The logical sector size being smaller than the physical sector size is normal for most modern disks. This is simply how Advanced Format disks are most often implemented. Some external disks use the same (4096-byte) sector size for both physical and logical sectors, and I've heard that some high-end internal disks now do the same, but most disks these days are Advanced Format models with 512-byte logical sectors and 4096-byte physical sectors. There's nothing you can (or should try to) do about this.
That said, properly aligning partitions for Advanced Format disks is important. I ran some tests on Advanced Format disks to determine what happens when their partitions are misaligned and published the results here. In brief, the extent of the problem varies greatly from one filesystem to another and from one disk to another, but there's almost always a significant (and sometimes huge) performance penalty associated with misaligned partitions.
/dev/sda4, however, does not directly hold a filesystem; it's an extended partition, which means that it is simply a container for other partitions. The data directly associated with
/dev/sda4 is simply two (logical) sectors, which are probably not even adjacent to one another, so they can't be properly aligned. Real performance penalties would come from alignment of the partitions contained within
/dev/sda4. In your case,
/dev/sda6, both of which are properly aligned. Thus, you don't need to worry about
/dev/sda5. The warning you're seeing is simply code that's being over-enthusiastic about reporting a "problem" when one doesn't exist.
/dev/sda1, on the other hand, is not properly aligned -- it begins on sector 63, which is not divisible by 8. Whether you should do anything about that depends on how much you use that partition, how you use it (file size, reads vs. writes, etc.), how important it is that you get optimum performance from it, whether you've got adequate backups, etc. I recommend you read the article I referenced earlier, then decide whether to fix the problem. (I didn't report FAT results in that article for space reasons, but FAT performance suffered pretty badly -- IIRC, not as badly as ReiserFS, but at least as badly as most other Linux-native filesystems.)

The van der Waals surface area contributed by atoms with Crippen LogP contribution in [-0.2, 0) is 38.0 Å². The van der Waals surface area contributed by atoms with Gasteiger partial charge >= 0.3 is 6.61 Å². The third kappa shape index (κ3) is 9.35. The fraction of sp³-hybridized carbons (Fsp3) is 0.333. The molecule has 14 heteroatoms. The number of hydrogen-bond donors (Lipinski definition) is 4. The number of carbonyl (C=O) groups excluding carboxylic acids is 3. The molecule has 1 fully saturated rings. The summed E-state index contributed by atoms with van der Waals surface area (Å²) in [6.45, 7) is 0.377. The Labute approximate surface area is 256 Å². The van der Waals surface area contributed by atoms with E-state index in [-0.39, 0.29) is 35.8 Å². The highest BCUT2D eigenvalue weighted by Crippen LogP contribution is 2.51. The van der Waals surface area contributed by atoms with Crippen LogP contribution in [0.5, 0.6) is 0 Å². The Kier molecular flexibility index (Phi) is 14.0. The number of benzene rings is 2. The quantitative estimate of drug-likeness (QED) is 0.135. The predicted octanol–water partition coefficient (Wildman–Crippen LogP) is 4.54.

If you decide you want to fix
/dev/sda1, you should begin by backing it up. With that done, one way to fix it is to delete it, create a new partition in its place, and restore its files. Another way (after backing up) is to resize the partition in GParted. Make a tiny change to the start point; any recent version of GParted should round to a multiple of 2048 sectors, and you'll be fine. Moving the start point of a partition is always riskier and takes longer than moving the end point. As the partition is only 19GiB in size, the operation shouldn't take a ridiculous amount of time, even moving the start point, but it won't be instantaneous.
As a side note and background, only fairly old tools misalign partitions on modern Advanced Format disks. My guess is you used such a tool (an old version of Linux's
fdisk or a DOS
FDISK, perhaps) to create
/dev/sda1, then used a more modern tool (a more recent
parted, or GParted, perhaps) to create the rest of your partitions.